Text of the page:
Vet Andrew Wilson is concerned that Henry is storing up problems for the future.

"The big problem is his joints. They'll go arthritic very quickly if we don't get the weight off. I wouldn't be surprised if there is some already."

Both animals are put on special diets and fitness regimes.

Henry takes to the water with some hydrotherapy designed to provide a full body work-out without putting strain on his joints.

Cheznay shows little interest in her exercise regime, preferring to sit around.

She's also getting grumpy after her food rations were cut back - and she's taken to bullying her fellow felines.

Heavyweights?

It's now been nearly a year since the initial weigh-in so have Henry and Chezray managed to lose any of those extra pounds?

For the two paunchy pets it's been a tough year and their dieting hasn't gone well.

While both animals lost weight during the programme, most of it has gradually crept back on.

Their owners are naturally disappointed but accept that it's tough to keep on top of the weight problem.

Vet Andrew Wilson says that there's no quick-fix to the obesity issue:

"It's very disappointing to owners when pets don't lose weight... There may be other problems that pets are suffering, which we need to think about."

Early action

Education is also key in improving our pet care and reducing obesity.

The RSPCA are so worried by the increase in pet obesity that they're trying to tackle the problem at a very early stage.

Cat on scales
"Ginormous ginger" Chezray tips the scales

They've introduced sessions in Nottinghamshire schools aimed at children, who are often guilty of over feeding their animals.

The RSPCA stress that pets need good nutrition and exercise, as Sophie Wilkinson explains:

"They need to know that animals are different from human beings. They need more exercise and they need different sorts of foods."

Fit not fat

So what should pet owners be doing to get on top of this weighty issue?

A good starting point is to establish whether your pet is overweight or not.

The Pet Health Council recommends the following action:

* check the ideal weight for your pet with your vet;

* take action if your pet is heavier than its ideal weight by 15%.
A good way of weighing larger pets is to weigh yourself with them and then subtract your weight;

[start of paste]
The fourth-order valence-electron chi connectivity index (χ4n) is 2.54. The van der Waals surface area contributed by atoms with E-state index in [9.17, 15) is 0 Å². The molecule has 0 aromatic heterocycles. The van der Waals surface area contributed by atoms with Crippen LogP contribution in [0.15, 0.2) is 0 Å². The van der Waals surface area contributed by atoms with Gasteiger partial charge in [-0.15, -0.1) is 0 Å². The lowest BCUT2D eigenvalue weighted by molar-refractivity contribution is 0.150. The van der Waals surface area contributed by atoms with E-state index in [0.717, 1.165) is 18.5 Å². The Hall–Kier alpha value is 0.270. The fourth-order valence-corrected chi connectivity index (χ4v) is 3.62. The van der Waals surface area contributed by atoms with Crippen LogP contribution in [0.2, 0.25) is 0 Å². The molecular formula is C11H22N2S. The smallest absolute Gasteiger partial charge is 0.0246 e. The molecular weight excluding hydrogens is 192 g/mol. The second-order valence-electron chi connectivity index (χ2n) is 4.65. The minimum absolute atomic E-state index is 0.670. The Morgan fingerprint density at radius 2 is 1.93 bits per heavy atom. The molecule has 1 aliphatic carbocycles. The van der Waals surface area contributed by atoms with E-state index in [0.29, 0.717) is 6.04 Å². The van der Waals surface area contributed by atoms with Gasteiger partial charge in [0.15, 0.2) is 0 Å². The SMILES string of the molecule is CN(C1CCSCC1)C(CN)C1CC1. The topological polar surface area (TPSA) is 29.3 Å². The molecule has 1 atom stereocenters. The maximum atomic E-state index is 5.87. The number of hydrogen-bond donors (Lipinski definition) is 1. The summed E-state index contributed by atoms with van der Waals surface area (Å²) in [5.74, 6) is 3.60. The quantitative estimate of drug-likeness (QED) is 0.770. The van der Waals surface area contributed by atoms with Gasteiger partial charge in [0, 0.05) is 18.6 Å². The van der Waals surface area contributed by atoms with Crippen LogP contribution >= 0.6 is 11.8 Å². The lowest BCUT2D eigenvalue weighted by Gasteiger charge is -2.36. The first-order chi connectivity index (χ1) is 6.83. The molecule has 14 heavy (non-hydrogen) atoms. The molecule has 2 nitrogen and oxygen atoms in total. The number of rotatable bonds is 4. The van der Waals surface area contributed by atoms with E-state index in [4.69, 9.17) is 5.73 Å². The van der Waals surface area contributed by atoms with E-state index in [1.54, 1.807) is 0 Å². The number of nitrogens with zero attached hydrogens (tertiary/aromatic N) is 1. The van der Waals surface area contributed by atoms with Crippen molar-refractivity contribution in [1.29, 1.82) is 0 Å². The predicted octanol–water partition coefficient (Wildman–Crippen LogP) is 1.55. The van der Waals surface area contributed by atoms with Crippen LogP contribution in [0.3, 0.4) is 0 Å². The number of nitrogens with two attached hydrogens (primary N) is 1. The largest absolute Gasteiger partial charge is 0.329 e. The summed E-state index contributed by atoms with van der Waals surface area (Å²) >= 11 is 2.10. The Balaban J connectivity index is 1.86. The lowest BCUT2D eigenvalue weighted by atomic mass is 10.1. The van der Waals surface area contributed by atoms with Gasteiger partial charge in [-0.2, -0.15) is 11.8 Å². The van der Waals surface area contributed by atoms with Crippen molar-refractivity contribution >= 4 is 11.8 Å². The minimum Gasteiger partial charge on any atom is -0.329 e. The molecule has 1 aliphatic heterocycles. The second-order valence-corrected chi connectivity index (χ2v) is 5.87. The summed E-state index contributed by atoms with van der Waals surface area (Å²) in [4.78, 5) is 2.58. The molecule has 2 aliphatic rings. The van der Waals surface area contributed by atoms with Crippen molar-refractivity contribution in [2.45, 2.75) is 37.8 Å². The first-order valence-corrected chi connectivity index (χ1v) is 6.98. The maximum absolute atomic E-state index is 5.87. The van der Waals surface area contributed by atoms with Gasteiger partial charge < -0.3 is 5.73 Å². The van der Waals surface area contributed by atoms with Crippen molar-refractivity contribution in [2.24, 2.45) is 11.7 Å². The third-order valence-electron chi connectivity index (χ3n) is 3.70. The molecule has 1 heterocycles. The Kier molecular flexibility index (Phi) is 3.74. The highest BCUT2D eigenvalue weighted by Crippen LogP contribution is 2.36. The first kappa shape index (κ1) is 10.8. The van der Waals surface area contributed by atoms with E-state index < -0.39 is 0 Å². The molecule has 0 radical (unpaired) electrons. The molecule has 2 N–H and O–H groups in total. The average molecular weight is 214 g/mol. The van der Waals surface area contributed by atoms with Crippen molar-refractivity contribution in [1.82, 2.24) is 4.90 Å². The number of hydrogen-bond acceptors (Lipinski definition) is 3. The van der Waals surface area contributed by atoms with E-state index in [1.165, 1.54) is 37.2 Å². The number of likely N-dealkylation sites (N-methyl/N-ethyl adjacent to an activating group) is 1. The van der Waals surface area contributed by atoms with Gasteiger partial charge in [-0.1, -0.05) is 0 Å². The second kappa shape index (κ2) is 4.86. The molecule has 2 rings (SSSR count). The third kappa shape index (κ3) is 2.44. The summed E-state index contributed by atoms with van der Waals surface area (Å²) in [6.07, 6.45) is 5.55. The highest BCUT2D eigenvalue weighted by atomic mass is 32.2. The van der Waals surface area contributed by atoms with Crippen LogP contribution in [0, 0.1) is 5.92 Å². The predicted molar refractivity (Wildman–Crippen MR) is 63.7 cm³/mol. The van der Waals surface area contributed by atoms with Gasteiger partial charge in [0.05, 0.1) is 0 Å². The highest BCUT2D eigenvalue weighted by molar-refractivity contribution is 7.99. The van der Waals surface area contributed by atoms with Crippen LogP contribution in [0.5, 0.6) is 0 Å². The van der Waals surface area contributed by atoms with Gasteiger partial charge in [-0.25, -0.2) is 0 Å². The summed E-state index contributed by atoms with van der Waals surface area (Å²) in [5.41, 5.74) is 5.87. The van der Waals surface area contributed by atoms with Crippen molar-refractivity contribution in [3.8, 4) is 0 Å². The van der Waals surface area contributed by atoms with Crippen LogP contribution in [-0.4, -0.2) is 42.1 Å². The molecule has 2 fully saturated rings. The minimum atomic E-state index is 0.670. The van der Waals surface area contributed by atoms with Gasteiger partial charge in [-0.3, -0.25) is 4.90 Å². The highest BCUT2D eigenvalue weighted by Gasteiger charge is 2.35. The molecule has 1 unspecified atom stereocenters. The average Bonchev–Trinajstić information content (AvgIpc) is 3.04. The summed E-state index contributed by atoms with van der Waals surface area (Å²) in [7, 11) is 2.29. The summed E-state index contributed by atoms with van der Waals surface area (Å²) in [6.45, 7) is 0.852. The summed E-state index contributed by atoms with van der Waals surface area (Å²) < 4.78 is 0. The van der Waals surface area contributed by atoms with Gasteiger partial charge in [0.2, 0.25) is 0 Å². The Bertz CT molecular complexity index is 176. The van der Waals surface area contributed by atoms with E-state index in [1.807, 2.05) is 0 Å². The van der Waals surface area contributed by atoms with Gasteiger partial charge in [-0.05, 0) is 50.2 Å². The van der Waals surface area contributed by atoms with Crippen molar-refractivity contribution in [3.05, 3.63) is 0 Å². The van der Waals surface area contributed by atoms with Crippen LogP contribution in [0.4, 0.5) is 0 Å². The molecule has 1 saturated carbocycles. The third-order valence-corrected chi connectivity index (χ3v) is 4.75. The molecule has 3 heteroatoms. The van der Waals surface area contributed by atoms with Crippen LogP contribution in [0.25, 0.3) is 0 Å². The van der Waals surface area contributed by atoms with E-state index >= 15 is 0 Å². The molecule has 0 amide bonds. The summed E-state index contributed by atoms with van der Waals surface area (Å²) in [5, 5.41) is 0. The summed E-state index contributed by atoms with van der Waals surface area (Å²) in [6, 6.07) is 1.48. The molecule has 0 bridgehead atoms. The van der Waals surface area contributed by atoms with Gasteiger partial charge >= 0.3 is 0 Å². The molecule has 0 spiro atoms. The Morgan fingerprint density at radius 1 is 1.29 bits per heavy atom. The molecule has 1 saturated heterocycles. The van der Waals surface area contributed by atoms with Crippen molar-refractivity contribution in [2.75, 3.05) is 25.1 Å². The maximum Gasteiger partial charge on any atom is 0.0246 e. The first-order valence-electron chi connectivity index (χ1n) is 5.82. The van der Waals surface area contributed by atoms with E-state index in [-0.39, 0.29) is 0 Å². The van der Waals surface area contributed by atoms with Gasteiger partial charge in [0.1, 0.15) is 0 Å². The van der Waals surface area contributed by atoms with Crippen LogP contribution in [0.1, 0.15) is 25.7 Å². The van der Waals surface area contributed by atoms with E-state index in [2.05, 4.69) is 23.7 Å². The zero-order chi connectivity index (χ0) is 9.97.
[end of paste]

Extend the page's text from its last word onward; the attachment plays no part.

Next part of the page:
* check for a sagging stomach and bulging sides;

* if you can't feel your pet's ribs, this may be a sign that they're overweight;

* breathlessness and reluctance to take exercise are good indicators of an overweight pet.

Dog swimming
Doggy paddle - hydrotherapy can help with canine fitness

Vets recommend exercise and a balanced diet as the best way to keep pets healthy.

There are many ways that owners can prevent excessive weight gain in their pets including:

  • feed your pet a balanced diet and follow the recommended feeding guidelines on pet food;
  • avoid feeding your pets tit bits. If you must give pets occasional treats, take this into account at meal times;
  • use a smaller feeding bowl if you think that you're in danger of overfeeding your pet;
  • make sure that dogs get plenty of exercise. A small dog should get at least 30 minutes exercise every day, more for a larger dog;
  • play with cats to ensure that they are kept active and alert
  • don't feed cow's milk to cats or dogs;
  • animals in hutches such as rabbits and guinea pigs should be given a run out at least once a day;
  • small animals such as hamsters can benefit from exercise wheels and balls.

Some pet food companies are starting to introduce low calorie pet food whilst there's also a pet slimmer of the year competition.

Remember that dog walking can improve the fitness levels of owners too!

And weight is not just a problem for cats and dogs - guinea pigs, hamsters, rabbits and other small animals also need regular exercise.

Battle of the bulge

Pets are a bit like humans in that any changes need to be introduced gradually.

It is dangerous to put pets on crash diets. Introduce changes gradually and ask your vet about special low calorie feeding plan.

Very large cat
All fluffed up - obese animals are storing up health problems

If your pet has not been taking much exercise, introduce increased walks and activity over time.

Regular weight checks, a balanced diet and exercise can drastically improve the health of your pet.

So with up to 50% of our pets overweight, it's clear that drastic action is needed to tackle the problem.

The consolation for pet owners in the East Midlands is that they are not alone as they continue to battle the bulge.

See also ...

Inside Out: East Midlands
Pet bereavement

On the rest of Inside Out
Stray dogs
Exotic pets
Cat stress

On bbc.co.uk
BBC Pets
City is fat dog capital
Animal fat clinic opens in UK
Former fat cat named top slimmer

On the rest of the web
British Veterinary Association
Hill's Pet Nutrition
Pet Health Council
Pet Food Manufacturer's Association

The BBC is not responsible for the content of external websites

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Readers' Comments

We are not adding any new comments to this page but you can still read some of the comments previously submitted by readers.

Mrs M Haughton
You say a lot about exercising dogs. How can I exercise my cat. He isn't obese just a little over weight. I will throw a paper ball all around the house and he will sit and watch me. He won't make any attempt to run after it him self.